The Philippines and other oil importing countries will have a more diversified source of fuel as supply of refined petroleum products from Asia come onstream in the near term while a new wave of refineries in the Middle East starts producing by 2020, S&P Global Platts said.
“The impact [of the new refineries] will be two-pronged,” said Calvin Lee, editorial director for Asia and the Middle East oil markets at S&P Global Platts, the independent provider of information and benchmark prices for the commodities and energy markets.
“On the one hand, these domestic refineries will use a lot of the local crudes that they produce so that means part of the crude oil that they are currently supplying to the international market may be reduced,” he said in an interview on the sidelines of a forum S&P Global Platts hosted on Wednesday.
“The other part is … the products that they produce [are] going to add to the current supply,” he said.
China has turned into refining and is becoming an “export-oriented kind of country rather than just being a pure oil consumer,” he said.
Mr. Lee said the refineries coming up in the next few years would be adding greater supply of refined products in the marketplace, which could mean prices of these commodities, particular gasoline or gas oil, would be “challenged.”
For Philippine companies, the new supply means more diversified sources, he added.
“These new refineries probably would have to look for markets like the Philippines, Australia, Europe, east Africa as their source of demand for the supply that they are currently producing,” he said. “For importers like Philippines, it means that there would be more varied sources in terms of supply of refined products.”
Song Yen Ling, S&P Global Platts senior analyst for the Asia-Pacific oil markets, said ahead of the completion of the Middle Eastern facilities, Asia will have its own share of new refineries.
“In Asia, we have a lot of refineries coming up … even earlier than what we see in the Middle East refineries,” she said.
“The next wave of Middle East expansion is 2020 and beyond. For Asian refining we have quite a few that are already constructed and just ready to be commissioned in the next couple of years,” she added.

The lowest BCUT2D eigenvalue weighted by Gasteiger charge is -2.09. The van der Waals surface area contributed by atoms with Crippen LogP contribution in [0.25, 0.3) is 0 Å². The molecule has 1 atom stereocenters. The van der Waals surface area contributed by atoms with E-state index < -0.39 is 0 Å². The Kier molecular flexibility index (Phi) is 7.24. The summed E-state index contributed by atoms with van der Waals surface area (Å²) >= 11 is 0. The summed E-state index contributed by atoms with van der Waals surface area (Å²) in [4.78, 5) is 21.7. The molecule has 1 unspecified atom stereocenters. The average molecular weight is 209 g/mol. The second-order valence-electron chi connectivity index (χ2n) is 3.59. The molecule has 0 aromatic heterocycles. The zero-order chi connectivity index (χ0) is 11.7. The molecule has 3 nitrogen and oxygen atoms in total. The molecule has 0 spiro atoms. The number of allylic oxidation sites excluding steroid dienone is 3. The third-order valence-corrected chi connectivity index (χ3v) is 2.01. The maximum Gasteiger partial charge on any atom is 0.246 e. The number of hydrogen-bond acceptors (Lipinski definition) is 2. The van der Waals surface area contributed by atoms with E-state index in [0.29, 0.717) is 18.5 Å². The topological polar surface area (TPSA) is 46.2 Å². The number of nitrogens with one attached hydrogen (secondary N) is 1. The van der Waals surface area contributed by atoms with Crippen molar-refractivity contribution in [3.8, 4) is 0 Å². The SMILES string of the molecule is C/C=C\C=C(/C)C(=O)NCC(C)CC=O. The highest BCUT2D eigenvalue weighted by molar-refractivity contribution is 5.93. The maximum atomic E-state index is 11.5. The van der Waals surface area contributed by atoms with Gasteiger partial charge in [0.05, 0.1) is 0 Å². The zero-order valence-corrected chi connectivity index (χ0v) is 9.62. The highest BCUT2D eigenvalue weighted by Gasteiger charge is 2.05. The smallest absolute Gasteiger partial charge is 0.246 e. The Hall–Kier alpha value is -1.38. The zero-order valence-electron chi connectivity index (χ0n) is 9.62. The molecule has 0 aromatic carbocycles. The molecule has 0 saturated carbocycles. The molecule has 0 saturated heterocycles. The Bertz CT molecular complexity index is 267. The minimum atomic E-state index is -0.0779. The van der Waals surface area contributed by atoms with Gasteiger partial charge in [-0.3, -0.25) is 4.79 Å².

She said the strategy for Asian governments would tend to be supply security despite the oversupply of refined petroleum products in the market. She added that although Indian, South Korean and Chinese refiners were exporting products, they still felt the need to secure their own energy supply.
“Vietnam is building a new refinery. It’s meant to be coming up online end of this year. Indonesia has pledged to do a lot of expansion in its own refining sector as well. In Malaysia we have one new 300,000-barrels-a-day refinery coming up in 2019,” she said.
“On the face of it, it doesn’t seem as if it makes sense to have these new projects coming because we’ve got supplies everywhere flooding the market,” she said. “From the government perspective, from the investment perspective it makes sense because you don’t have to rely on import so much.”
She said the upcoming refined petroleum supply would favor end consumers, although she said the “other dimension” would be refinery closures in other parts of the globe.
“We’ve seen how Australia and Japan had gone through a consolidation in terms of their refining capacity,” Mr. Lee said. “Whether there will be some refinery consolidation down the road that’s also gonna have some impact on the overall demand and supply for products.”
On oil prices, Mr. Lee said what he had seen was that the agreement in November of the Organization of the Petroleum Exporting Countries (OPEC) to slash production had supported global pricing the past few months.
“We’ve seen prices recovering to above $50. It was trading consistently around $53 to $55 for a period of time, but now they are slightly retreating again because there is a lot of skepticism whether OPEC’s action to reduce supply has actually been helping to support price,” he said.
He said suppliers such as the US, which are not bound by the agreement, were increasing supply, thus resulting in a “detrimental impact” on prices, referring to the point of view of oil producers.
Philippine refineries should watch what is happening in broader global markets while understanding the changing market dynamics, he added.
“The dynamics for crude oil … the oversupply doesn’t seem to be reducing in the pace that a lot of the market or the industry is hoping,” he said.
“But on the other hand there are other factors as well … what’s happening to big oil consumers like China. How much are they importing in terms of crude oil? How much products are they producing? How about its consumption domestically? How much products are they going to export because if we have an oversupply market in terms of products that’s going to impact on market price and it’s going to be beneficial for importers like some of the companies in the Philippines,” he said.